July 13, 1943 [Santa Cruz Sentinel]: “Bomber From Salinas Missing In Flight Over Ocean. Salinas, July 12 —The Salinas army air base disclosed today that a heavy bomber with 12 officers and men has been missing since July 5 on a flight over the Pacific ocean. The air base list of the men who were on the plane included:
- First Lieut. Douglas Thornburg of Casa Grande, Ariz.
- Second Lieut. Floyd P. Hart of Bakersfield, Calif.
- Second Lieut. Noah H. Yost; wife, Salinas.
- Second Lieut. Bose Gorman; wife, Salinas.
- Second Lieut. Justin M. Marshall; wife, Salinas.
- Flight Officer Vernon C. Stevens; wife, Salinas.
- Staff Sgt. Bernard Littman, Pittsburgh, Pa.
- Staff Sgt. Ralph S. Masterson, Voth, Tex.
- Staff Sgt. Lyle L. Frost, Mountain, Wis.
- Staff Sgt. Walter B. Eisenbarth, Route 1, Hazelton, N. D.
- Staff Sgt. Lee E. Salzer, Pittsburgh, Pa.
- Pvt. Henry L. Blair [sic], LaTrobe, Pa.
March 21, 1944 [Santa Cruz Sentinel]: “12 Killed in Army Bomber Crash. Santa Maria, Cal. March 20 — Wreckage of an army bomber missing since last July has been discovered on San Miguel Island in the Santa Barbara channel with 12 bodies aboard, Santa Maria army air field officials reported today.”
March 21, 1944 [San Bernardino Sun]: “Plane wreckage Found on San Miguel Island. Santa Maria, March 20 — Wreckage of an Army bomber missing since last July has been discovered on San Miguel Island in the Santa Barbara channel with 12 bodies.”
March 23, 1944 [Mountain Democrat]: “Military authorities reported during the week that the body of Lieutenant N. H. Yost, who had been missing since July 5, had been found along with those of his eleven companions in the wreckage of their heavy bomber on the rugged coast of San Miguel Island, off Santa Barbara. Lieutenant Yost is a native of Placerville and is mother, now Mrs. Jack Yost, of 237 Oakmont Avenue, North Sacramento, is the former Marcella Turman, of this city. The lieutenant attended schools in the Sacramento area and enlisted about three years ago with the combat engineers, transferring about a year later to the air forces in which he was commissioned last year. He and his mates were unaccounted for on July 5 when they failed to return from a searching mission. Lieutenant Yost is survived by his wife, his parents, a sister and a brother. The body is to be returned to North Sacramento for funeral services and interment.”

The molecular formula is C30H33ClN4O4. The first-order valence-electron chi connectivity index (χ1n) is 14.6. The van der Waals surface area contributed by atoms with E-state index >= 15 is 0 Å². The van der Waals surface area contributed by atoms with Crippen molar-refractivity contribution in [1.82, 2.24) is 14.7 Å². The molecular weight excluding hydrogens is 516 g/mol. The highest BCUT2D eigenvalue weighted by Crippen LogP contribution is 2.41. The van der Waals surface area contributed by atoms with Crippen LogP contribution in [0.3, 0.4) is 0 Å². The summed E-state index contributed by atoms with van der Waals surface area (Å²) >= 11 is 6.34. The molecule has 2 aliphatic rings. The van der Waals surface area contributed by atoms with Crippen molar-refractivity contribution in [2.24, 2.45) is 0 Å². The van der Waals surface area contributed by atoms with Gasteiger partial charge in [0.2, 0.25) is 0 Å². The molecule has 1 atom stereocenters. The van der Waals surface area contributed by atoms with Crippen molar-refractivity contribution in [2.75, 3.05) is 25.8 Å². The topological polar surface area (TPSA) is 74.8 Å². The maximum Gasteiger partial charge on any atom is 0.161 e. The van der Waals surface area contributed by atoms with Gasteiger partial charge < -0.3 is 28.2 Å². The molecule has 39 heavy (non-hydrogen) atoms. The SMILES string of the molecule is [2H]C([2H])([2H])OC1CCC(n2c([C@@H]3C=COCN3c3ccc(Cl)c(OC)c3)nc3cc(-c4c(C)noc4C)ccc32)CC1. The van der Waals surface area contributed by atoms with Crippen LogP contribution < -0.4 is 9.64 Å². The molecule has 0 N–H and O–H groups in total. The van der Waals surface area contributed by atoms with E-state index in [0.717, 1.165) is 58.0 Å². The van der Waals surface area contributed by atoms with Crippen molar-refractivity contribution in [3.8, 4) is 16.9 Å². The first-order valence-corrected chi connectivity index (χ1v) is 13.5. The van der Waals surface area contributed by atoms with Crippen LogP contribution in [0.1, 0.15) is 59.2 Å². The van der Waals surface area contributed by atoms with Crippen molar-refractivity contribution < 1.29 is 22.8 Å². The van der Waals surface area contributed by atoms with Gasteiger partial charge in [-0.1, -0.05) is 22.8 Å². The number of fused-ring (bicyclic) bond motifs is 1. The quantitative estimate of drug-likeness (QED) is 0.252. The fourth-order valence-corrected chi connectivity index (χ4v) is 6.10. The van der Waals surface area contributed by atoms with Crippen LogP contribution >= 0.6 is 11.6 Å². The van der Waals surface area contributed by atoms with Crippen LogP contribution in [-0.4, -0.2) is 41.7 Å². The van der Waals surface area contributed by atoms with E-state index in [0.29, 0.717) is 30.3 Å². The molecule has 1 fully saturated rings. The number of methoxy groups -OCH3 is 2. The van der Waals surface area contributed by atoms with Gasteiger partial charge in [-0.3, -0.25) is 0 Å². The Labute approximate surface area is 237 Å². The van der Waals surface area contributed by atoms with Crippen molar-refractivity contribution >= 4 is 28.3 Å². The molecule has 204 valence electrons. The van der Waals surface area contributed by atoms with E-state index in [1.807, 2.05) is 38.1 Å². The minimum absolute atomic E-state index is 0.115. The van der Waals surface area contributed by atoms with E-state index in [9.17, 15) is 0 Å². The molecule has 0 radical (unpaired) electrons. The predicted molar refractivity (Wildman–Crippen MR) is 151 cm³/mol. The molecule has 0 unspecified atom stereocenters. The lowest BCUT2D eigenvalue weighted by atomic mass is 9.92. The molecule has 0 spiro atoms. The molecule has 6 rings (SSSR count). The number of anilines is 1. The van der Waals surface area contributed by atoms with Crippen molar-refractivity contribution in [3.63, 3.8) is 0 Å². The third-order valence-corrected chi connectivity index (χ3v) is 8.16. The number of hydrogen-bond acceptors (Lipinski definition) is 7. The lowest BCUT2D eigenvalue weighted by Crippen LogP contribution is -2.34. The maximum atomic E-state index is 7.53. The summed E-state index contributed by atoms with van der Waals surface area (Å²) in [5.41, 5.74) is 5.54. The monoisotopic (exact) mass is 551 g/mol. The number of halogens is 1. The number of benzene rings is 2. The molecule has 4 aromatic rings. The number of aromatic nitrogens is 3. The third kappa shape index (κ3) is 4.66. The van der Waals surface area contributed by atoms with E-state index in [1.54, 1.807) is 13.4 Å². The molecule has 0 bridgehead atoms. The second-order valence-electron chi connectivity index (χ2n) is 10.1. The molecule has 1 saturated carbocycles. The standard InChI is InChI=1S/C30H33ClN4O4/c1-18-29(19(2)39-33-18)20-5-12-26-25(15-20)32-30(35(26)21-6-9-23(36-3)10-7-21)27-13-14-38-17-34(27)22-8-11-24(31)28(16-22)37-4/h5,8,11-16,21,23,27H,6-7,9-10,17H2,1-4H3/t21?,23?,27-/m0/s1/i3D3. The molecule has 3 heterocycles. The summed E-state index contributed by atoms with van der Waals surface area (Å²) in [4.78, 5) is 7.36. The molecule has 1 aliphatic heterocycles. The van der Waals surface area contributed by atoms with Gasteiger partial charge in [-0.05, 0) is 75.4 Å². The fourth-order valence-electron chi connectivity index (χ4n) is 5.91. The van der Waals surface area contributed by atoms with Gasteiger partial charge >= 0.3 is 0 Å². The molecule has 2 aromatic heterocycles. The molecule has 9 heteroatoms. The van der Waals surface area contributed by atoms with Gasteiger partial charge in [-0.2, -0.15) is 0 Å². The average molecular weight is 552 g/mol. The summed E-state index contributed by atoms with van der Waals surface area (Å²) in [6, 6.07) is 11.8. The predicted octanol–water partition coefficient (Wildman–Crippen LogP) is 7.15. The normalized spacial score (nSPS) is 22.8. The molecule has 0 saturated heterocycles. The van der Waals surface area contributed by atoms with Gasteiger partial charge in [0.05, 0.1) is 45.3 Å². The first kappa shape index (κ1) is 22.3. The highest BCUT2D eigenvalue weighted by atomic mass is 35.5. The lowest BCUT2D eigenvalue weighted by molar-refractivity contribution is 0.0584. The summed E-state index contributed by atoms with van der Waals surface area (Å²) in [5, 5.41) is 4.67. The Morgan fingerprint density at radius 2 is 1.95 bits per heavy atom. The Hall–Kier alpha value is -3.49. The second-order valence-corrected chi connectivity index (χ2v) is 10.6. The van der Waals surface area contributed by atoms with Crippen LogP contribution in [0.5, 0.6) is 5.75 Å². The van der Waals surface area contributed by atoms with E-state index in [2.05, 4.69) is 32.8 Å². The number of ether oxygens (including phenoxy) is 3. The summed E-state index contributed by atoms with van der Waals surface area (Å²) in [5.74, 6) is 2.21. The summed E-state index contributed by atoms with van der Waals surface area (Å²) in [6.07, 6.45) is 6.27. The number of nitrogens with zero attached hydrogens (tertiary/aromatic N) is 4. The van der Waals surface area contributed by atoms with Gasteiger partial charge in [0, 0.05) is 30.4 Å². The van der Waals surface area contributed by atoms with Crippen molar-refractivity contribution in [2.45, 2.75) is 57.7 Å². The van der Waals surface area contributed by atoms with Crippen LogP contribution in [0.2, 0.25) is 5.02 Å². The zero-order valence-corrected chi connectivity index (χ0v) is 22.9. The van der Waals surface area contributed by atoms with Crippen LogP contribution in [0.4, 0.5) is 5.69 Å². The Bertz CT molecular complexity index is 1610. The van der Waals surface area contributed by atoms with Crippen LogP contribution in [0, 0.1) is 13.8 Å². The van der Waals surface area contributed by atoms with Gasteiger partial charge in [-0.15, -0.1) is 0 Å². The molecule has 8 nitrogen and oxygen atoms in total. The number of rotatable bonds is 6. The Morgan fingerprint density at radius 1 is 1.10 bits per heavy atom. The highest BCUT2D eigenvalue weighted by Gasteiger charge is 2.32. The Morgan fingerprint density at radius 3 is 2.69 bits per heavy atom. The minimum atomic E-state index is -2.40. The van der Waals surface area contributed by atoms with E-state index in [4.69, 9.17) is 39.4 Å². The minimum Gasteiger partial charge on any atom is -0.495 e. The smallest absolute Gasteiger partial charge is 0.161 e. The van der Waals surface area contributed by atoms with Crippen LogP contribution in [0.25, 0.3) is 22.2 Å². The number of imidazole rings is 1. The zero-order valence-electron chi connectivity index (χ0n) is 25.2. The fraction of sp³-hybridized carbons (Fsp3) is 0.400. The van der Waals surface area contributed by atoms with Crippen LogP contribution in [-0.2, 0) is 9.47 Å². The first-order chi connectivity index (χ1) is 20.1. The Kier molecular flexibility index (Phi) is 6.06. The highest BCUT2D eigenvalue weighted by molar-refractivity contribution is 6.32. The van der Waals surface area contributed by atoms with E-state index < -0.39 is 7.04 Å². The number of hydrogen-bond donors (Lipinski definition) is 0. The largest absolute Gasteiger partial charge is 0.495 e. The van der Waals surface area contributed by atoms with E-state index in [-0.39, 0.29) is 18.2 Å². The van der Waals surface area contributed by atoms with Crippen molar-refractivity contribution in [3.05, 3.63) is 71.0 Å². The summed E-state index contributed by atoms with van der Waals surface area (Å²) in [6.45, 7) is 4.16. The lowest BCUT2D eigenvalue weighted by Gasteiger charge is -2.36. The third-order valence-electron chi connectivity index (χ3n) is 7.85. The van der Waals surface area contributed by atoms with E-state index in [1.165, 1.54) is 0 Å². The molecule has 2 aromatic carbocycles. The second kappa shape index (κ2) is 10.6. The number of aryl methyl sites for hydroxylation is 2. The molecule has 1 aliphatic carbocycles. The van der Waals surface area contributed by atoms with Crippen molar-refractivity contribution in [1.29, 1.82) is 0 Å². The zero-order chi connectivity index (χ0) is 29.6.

October 2, 1954 [LAT]: “Air Force Seeks Names in 1943 Crash On Island. A special Air Force identification team flew by helicopter to lonely San Miguel Island off Santa Barbara yesterday to undertake the grim task of identifying the remains of 12 crewmen killed in the crash of a Liberator bomber July 5, 1943. The World War II wreckage, more than 11 years old, was discovered several days ago and has been definitely identified as that of B-24 No. 27180 that took off from Salinas Air Force Base with eight officers and four enlisted men. Last Report. It was last reported two hours later near Santa Barbara and apparently the pilot attempted to crash land the Liberator on the grassy tableland of the island some 60 miles off the California coast. Robert W. Ralston and George J. Schwanderer were assigned out of Air Material Command headquarters (Memorial Affairs Branch) to attempt identification of the crew and return the bodies to the mainland for burial, according to Brig. Gen. Victor Bertrandias, Air Force Deputy inspector general, Norton Air Force Base, San Bernardino. Names of the dead were withheld pending identification and notification of next of kin. The 12 men had been listed as missing and presumably dead.”